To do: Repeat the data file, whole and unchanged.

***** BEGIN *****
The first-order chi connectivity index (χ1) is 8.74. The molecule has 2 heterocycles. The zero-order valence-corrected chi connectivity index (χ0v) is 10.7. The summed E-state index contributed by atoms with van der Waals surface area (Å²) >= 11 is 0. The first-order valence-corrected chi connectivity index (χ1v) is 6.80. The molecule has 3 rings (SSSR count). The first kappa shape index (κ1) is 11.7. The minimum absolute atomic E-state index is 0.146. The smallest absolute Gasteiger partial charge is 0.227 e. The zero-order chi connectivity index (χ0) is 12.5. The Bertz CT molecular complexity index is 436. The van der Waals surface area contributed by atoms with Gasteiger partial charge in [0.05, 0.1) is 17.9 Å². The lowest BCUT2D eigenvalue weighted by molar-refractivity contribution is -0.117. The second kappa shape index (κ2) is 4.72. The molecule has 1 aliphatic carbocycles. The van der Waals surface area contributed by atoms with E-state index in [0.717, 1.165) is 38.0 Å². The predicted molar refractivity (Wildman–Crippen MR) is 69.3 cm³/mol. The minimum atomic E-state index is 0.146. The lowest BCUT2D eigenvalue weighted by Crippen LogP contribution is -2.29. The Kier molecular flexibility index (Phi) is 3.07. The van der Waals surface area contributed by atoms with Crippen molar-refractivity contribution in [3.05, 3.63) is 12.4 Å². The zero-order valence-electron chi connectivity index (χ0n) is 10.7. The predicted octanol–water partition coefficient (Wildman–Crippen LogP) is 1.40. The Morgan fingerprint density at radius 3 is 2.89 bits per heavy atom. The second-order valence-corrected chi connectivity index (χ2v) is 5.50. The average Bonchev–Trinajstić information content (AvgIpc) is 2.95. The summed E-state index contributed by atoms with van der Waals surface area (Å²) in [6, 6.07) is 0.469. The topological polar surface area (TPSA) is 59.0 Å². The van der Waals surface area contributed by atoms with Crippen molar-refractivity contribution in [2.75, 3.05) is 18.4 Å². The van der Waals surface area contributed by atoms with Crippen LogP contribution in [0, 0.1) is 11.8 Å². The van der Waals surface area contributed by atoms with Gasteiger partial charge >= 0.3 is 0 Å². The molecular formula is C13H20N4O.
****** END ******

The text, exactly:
The first-order chi connectivity index (χ1) is 8.74. The molecule has 2 heterocycles. The zero-order valence-corrected chi connectivity index (χ0v) is 10.7. The summed E-state index contributed by atoms with van der Waals surface area (Å²) >= 11 is 0. The first-order valence-corrected chi connectivity index (χ1v) is 6.80. The molecule has 3 rings (SSSR count). The first kappa shape index (κ1) is 11.7. The minimum absolute atomic E-state index is 0.146. The smallest absolute Gasteiger partial charge is 0.227 e. The zero-order chi connectivity index (χ0) is 12.5. The Bertz CT molecular complexity index is 436. The van der Waals surface area contributed by atoms with Gasteiger partial charge in [0.05, 0.1) is 17.9 Å². The lowest BCUT2D eigenvalue weighted by molar-refractivity contribution is -0.117. The second kappa shape index (κ2) is 4.72. The molecule has 1 aliphatic carbocycles. The van der Waals surface area contributed by atoms with E-state index in [0.717, 1.165) is 38.0 Å². The predicted molar refractivity (Wildman–Crippen MR) is 69.3 cm³/mol. The minimum atomic E-state index is 0.146. The lowest BCUT2D eigenvalue weighted by Crippen LogP contribution is -2.29. The Kier molecular flexibility index (Phi) is 3.07. The van der Waals surface area contributed by atoms with Crippen molar-refractivity contribution in [3.05, 3.63) is 12.4 Å². The zero-order valence-electron chi connectivity index (χ0n) is 10.7. The predicted octanol–water partition coefficient (Wildman–Crippen LogP) is 1.40. The Morgan fingerprint density at radius 3 is 2.89 bits per heavy atom. The second-order valence-corrected chi connectivity index (χ2v) is 5.50. The average Bonchev–Trinajstić information content (AvgIpc) is 2.95. The summed E-state index contributed by atoms with van der Waals surface area (Å²) in [6, 6.07) is 0.469. The topological polar surface area (TPSA) is 59.0 Å². The van der Waals surface area contributed by atoms with Crippen molar-refractivity contribution in [2.75, 3.05) is 18.4 Å². The van der Waals surface area contributed by atoms with Crippen LogP contribution in [0, 0.1) is 11.8 Å². The van der Waals surface area contributed by atoms with Gasteiger partial charge >= 0.3 is 0 Å². The molecular formula is C13H20N4O.